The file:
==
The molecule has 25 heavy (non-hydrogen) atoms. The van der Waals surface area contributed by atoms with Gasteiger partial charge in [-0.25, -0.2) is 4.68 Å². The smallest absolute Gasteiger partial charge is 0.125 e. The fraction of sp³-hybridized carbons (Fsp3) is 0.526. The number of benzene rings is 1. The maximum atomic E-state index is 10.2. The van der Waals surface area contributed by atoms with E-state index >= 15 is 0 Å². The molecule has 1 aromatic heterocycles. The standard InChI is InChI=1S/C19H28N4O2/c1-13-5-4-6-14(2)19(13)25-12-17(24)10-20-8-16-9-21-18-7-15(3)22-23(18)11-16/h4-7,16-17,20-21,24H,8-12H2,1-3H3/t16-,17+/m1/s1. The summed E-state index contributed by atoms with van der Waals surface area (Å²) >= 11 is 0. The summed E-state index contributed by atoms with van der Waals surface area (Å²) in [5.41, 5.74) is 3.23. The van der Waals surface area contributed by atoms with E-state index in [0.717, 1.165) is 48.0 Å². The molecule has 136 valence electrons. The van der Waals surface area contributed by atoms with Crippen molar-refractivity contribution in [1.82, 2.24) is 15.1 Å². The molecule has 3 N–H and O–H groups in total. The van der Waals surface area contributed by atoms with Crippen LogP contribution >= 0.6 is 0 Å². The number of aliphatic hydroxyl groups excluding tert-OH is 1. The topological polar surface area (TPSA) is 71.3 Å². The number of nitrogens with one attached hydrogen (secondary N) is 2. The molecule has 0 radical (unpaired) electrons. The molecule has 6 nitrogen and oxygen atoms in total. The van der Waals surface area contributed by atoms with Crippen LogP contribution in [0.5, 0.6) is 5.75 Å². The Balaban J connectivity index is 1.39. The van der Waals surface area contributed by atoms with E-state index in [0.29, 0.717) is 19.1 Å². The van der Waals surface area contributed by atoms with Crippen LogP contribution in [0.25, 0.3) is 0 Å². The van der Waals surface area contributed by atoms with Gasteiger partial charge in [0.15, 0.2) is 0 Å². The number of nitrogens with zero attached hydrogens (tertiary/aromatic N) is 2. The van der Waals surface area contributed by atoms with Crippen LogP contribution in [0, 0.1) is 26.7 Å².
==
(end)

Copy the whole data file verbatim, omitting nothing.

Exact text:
The molecule has 25 heavy (non-hydrogen) atoms. The van der Waals surface area contributed by atoms with Gasteiger partial charge in [-0.25, -0.2) is 4.68 Å². The smallest absolute Gasteiger partial charge is 0.125 e. The fraction of sp³-hybridized carbons (Fsp3) is 0.526. The number of benzene rings is 1. The maximum atomic E-state index is 10.2. The van der Waals surface area contributed by atoms with E-state index >= 15 is 0 Å². The molecule has 1 aromatic heterocycles. The standard InChI is InChI=1S/C19H28N4O2/c1-13-5-4-6-14(2)19(13)25-12-17(24)10-20-8-16-9-21-18-7-15(3)22-23(18)11-16/h4-7,16-17,20-21,24H,8-12H2,1-3H3/t16-,17+/m1/s1. The summed E-state index contributed by atoms with van der Waals surface area (Å²) >= 11 is 0. The summed E-state index contributed by atoms with van der Waals surface area (Å²) in [5.41, 5.74) is 3.23. The van der Waals surface area contributed by atoms with E-state index in [0.717, 1.165) is 48.0 Å². The molecule has 136 valence electrons. The van der Waals surface area contributed by atoms with Crippen molar-refractivity contribution in [1.82, 2.24) is 15.1 Å². The molecule has 3 N–H and O–H groups in total. The van der Waals surface area contributed by atoms with Crippen LogP contribution >= 0.6 is 0 Å². The number of aliphatic hydroxyl groups excluding tert-OH is 1. The topological polar surface area (TPSA) is 71.3 Å². The number of nitrogens with one attached hydrogen (secondary N) is 2. The molecule has 0 radical (unpaired) electrons. The molecule has 6 nitrogen and oxygen atoms in total. The van der Waals surface area contributed by atoms with Crippen LogP contribution in [0.5, 0.6) is 5.75 Å². The Balaban J connectivity index is 1.39. The van der Waals surface area contributed by atoms with E-state index in [0.29, 0.717) is 19.1 Å². The van der Waals surface area contributed by atoms with Crippen LogP contribution in [0.25, 0.3) is 0 Å². The van der Waals surface area contributed by atoms with Gasteiger partial charge in [0.15, 0.2) is 0 Å². The number of nitrogens with zero attached hydrogens (tertiary/aromatic N) is 2. The van der Waals surface area contributed by atoms with Crippen LogP contribution in [0, 0.1) is 26.7 Å².